“You need to always keep an eye on it because it is always being updated. Study the hit charts around the world and learn where and what the newest sounds are. Only then can you grasp what is happening in the world. In the news and newspapers, they report what is happening after it happens, but music is interesting because you can discover it before it happens.”

“Music is the same as a newspaper.” These words from Aki were deeply ingrained in Seiho’s mind. 

Music is made by various artists around the world and new music is released on the internet everyday. The creators are unconsciously uploading the “now” of the world in their music. 

Seiho listens to these creations to find the path to the next generation of music. 

“Many times a new movement in music is discovered through a hit song, but in fact, people are releasing similar music around the world at the same time. People think that the hit songs are the “zero to one,” but there are many people who are working on the “zero to one” through trial and error in order for that hit song to be born.” 

“What I find interesting about creating music is that when a hit song becomes popular, it is like a beaker that has filled up with water to the brim and has started overflowing. The moment it overflows, it is considered a ‘hit,’ but there are a lot of people involved in filling the beaker up to the point of overflow.” 

“In fact, the person who creates the ‘hit’ is not necessarily the most outstanding. That is why the artist that made the water overflow has to give back to those who contributed. Otherwise there will be no new beaker and music will die. I think it was Mr. Aki who put this way of thinking into my mind.”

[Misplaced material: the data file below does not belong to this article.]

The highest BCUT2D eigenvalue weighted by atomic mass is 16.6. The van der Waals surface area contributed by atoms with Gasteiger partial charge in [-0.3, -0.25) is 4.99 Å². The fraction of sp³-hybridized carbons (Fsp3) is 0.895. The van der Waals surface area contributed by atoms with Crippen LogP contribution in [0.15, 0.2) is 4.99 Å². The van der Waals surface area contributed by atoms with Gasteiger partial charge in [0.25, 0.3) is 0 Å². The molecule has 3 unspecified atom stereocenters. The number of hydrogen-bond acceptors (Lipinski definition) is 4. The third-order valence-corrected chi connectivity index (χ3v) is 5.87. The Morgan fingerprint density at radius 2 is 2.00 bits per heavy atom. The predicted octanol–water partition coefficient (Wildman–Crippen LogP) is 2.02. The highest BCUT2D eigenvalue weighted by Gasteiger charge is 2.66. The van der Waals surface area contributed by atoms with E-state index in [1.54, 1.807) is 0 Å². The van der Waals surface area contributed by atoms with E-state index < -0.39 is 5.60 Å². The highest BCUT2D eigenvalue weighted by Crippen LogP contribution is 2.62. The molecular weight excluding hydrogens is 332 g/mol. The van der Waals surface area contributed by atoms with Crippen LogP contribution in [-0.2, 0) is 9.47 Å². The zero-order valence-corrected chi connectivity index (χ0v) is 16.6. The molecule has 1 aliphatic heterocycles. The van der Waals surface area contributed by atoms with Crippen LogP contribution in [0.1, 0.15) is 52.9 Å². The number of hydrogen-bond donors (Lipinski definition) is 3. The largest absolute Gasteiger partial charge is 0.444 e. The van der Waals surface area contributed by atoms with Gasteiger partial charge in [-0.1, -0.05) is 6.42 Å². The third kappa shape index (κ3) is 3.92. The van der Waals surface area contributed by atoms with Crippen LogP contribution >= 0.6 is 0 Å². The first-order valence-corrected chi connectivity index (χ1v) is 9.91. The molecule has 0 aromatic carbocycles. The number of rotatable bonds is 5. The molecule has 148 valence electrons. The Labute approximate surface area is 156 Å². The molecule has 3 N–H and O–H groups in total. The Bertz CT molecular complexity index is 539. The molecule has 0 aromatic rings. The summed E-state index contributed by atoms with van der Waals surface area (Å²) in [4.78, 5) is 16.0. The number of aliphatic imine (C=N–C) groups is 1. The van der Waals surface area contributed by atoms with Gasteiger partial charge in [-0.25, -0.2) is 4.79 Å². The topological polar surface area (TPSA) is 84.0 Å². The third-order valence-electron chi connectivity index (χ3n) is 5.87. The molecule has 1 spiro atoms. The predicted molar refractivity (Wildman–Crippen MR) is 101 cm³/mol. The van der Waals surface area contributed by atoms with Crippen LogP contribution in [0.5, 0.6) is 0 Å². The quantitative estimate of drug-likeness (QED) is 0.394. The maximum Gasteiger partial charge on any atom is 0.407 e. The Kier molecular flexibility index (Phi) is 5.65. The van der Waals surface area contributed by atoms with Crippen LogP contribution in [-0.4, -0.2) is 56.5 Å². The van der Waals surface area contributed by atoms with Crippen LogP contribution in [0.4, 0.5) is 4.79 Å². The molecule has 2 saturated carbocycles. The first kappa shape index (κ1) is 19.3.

A new perspective gained from performing live overseas

The release of “Collapse” on Leaving Records in Los Angeles and his experience of performing at the Low End Theory, also strengthened his beliefs. 

When Seiho performed at Low End Theory, the list of artists on the program included world famous artists such as Flying Lotus and Thundercat.

However, it was Seiho’s name that was printed as the top-liner even though it was his first time performing there.

“The boss of the event, Daddy Kev asked me, ‘Do you understand why your name is on top?’ and I answered, ‘I don’t and it is intimidating to see my name on top of all these other amazing artists.’ Then Kev said to me:”

A lot of people are coming here tonight. Most people won’t get in and will have to wait outside. However, it is important that you are the top liner because whether they attend the show or had to wait outside, or even those people who gave up and go home, they will surely look up Seiho and listen to your music online. That is what is important to me.